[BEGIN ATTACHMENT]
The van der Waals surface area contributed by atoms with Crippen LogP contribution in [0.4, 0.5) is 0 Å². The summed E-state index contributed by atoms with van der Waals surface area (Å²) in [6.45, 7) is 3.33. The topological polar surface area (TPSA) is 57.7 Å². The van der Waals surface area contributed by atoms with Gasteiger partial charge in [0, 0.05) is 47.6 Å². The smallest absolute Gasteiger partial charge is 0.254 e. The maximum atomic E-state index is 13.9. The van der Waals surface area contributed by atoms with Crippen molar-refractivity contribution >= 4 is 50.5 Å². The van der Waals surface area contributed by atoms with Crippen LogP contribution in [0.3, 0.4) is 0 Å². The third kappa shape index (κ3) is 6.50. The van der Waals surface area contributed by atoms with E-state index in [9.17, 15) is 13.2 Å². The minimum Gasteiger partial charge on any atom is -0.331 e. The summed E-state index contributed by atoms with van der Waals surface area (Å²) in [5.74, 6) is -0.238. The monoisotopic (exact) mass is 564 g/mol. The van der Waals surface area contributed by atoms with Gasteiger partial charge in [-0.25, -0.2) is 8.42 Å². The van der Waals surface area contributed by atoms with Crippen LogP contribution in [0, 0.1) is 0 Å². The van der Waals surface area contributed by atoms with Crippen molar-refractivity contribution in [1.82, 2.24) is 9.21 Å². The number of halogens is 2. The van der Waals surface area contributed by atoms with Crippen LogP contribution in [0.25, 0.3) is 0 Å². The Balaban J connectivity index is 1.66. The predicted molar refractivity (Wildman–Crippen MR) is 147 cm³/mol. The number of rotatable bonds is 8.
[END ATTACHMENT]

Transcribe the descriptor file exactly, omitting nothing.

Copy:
The van der Waals surface area contributed by atoms with Crippen LogP contribution in [0.4, 0.5) is 0 Å². The summed E-state index contributed by atoms with van der Waals surface area (Å²) in [6.45, 7) is 3.33. The topological polar surface area (TPSA) is 57.7 Å². The van der Waals surface area contributed by atoms with Gasteiger partial charge in [0, 0.05) is 47.6 Å². The smallest absolute Gasteiger partial charge is 0.254 e. The maximum atomic E-state index is 13.9. The van der Waals surface area contributed by atoms with Crippen molar-refractivity contribution >= 4 is 50.5 Å². The van der Waals surface area contributed by atoms with Crippen LogP contribution in [0.3, 0.4) is 0 Å². The third kappa shape index (κ3) is 6.50. The van der Waals surface area contributed by atoms with E-state index in [9.17, 15) is 13.2 Å². The minimum Gasteiger partial charge on any atom is -0.331 e. The summed E-state index contributed by atoms with van der Waals surface area (Å²) in [5.74, 6) is -0.238. The monoisotopic (exact) mass is 564 g/mol. The van der Waals surface area contributed by atoms with Gasteiger partial charge in [-0.25, -0.2) is 8.42 Å². The van der Waals surface area contributed by atoms with Crippen LogP contribution in [0, 0.1) is 0 Å². The van der Waals surface area contributed by atoms with Crippen molar-refractivity contribution in [1.82, 2.24) is 9.21 Å². The number of halogens is 2. The van der Waals surface area contributed by atoms with Crippen LogP contribution in [0.25, 0.3) is 0 Å². The Balaban J connectivity index is 1.66. The predicted molar refractivity (Wildman–Crippen MR) is 147 cm³/mol. The number of rotatable bonds is 8.